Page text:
On the night that playwright Edward Albee died, September 16, 2016, I attended the opening of one of his rarely performed plays, “The Play About the Baby,” at The Road on Magnolia in North Hollywood.  It starred one of my favorite actors, Sam Anderson, and after the show I told him how wonderful his performance was, but confessed that the show was so abstruse that I frequently couldn’t understand what was going on.

“Neither could I,” he responded with a grin.

He was kidding, of course, as his impeccable performance had already proven.

Anderson, who is the artistic director of The Road Theatre Company, plays The Man opposite co-artistic director and company founder Taylor Gilbert’s equally exquisite Woman.  The two are joined by Philip Orazio (The Boy) and The Girl (Allison Blaize), a newly married couple so besotted with each other that they spend the first act making love all over their apartment and chasing each other, naked, up and down the hallway.  “You are my destination,” he tells her.

They pause in the middle of all their frenetic activity as she goes into labor and he delivers their first child, called only “The Baby” and never identified by its sex.

Returning to their bedroom (offstage) to continue their love-making, they are unaware of The Man who suddenly arrives in the living room and begins talking to himself and to the audience.

Assuming a theatrical variety of gestures and voices ranging from soft and informative to angry growls interspersed with mocking laughter, The Man deliberates and expresses his opinions on a number of subjects.   These include musings on the nature of reality and truth and such aphorisms as “Nobody dies from not being remembered.  From being forgotten, maybe…”

At some point The Woman enters and begins a rambling, self-indulgent monologue about her aspirations when she was young.  She and The Man have obviously been together for a long time, but it’s unclear whether they are married or not.  (At one point she asks him if he has children and he tells her he has six: “two white, two black, one green, and I forget what the other one is.”)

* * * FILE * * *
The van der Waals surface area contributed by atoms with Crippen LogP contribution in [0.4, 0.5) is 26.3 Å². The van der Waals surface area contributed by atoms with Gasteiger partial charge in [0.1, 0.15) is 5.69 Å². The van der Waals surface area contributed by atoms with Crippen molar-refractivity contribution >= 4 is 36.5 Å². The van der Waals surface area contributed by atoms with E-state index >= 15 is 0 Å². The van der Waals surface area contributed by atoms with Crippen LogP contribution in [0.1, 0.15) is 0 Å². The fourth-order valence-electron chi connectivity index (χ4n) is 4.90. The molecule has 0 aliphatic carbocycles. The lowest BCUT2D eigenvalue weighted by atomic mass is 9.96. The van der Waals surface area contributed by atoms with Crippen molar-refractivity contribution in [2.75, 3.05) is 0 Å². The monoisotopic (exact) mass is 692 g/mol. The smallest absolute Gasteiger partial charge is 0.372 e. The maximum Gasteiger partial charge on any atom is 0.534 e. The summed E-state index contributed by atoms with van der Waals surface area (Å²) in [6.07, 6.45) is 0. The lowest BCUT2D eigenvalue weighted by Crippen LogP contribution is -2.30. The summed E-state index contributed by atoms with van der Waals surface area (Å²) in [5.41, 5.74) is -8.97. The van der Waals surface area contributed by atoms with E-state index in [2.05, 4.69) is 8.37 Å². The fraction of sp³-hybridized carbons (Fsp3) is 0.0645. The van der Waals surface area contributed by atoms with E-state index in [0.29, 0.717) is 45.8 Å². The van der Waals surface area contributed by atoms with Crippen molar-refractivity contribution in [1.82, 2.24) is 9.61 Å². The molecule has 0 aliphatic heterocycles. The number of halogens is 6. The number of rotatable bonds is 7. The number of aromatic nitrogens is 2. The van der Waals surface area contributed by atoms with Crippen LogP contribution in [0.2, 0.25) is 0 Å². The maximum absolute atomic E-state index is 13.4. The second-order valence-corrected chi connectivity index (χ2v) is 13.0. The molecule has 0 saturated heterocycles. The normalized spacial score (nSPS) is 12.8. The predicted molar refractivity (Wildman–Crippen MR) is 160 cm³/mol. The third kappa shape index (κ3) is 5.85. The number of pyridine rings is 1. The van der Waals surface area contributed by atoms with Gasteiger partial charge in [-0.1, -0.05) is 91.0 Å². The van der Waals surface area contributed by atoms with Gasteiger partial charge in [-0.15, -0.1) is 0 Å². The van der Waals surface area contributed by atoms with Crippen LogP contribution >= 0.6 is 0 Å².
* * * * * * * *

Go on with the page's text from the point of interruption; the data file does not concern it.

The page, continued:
“Have you ever noticed,” she says, “that when you’re upset you say everything twice?”

When The Boy and Girl finally return to the living room they are startled to see the older couple there.  Earlier, The Boy and Girl had had a conversation about Gypsies and she confessed that she is afraid of them because she believes they steal babies “either to sell them or to eat them.”

The older couple, after affably engaging them in small talk, suddenly reveal that they have come to take the baby. The young couple, in anguish, discuss the pain such a theft would give them, and The Man mocks them because they have no visible scars or other injuries on their bodies.

“Without wounds, how do you know you’re alive?” he asks.

Finally, The Boy screams, “What have you done with the baby?”

And as the curtain falls to end the first act, The Man and The Woman respond in unison, “What baby?”

During the intermission The Man comes out to continue his conversation with the audience.  He talks of eternal life, of what should be instead of what is, of who we are and who we cannot be, and notes that “It all could just stop, go away.  It’s troubling, all this.”

When the second act begins, The Woman begins once again to talk about her youth.  “I was young and fabulous,” she says as she strikes a series of poses that she apparently thinks are sexy and tells tales about one of her lovers.  The Man listens with amusement and then turns to the audience to ask, “Do you believe any of this?”

As the older couple talks, they sprinkle bits and pieces of The Boy and Girl’s earlier conversation into their own conversation and even refer to activities and opinions that the younger couple had had in the past.

It was here that the play became foggier than ever for me.  I wondered if the young couple was an earlier version of the old couple.  I wondered if the old couple were existential doppelgangers of the feared Gypsies.  I wondered if listening to Donald Trump’s rants for all these months had finally turned me into an idiot.

And the ending was even more mystifying.  It was absurdist and Beckett-ish.  But the versatility and strength of the actors’ performances combined with Andre Barron’s expert direction made “The Play About the Baby” an extraordinary experience and a strangely satisfying evening at the theater.

Edward Albee’s “The Play About the Baby” will run Fridays and Saturdays at 8 p.m. and Sundays at 2 through November 5th at The Road on Magnolia, 10747 Magnolia Blvd. in North Hollywood.  For tickets call 818-761-8838 or visit www.roadtheatre.org on line.

By Cynthia Citron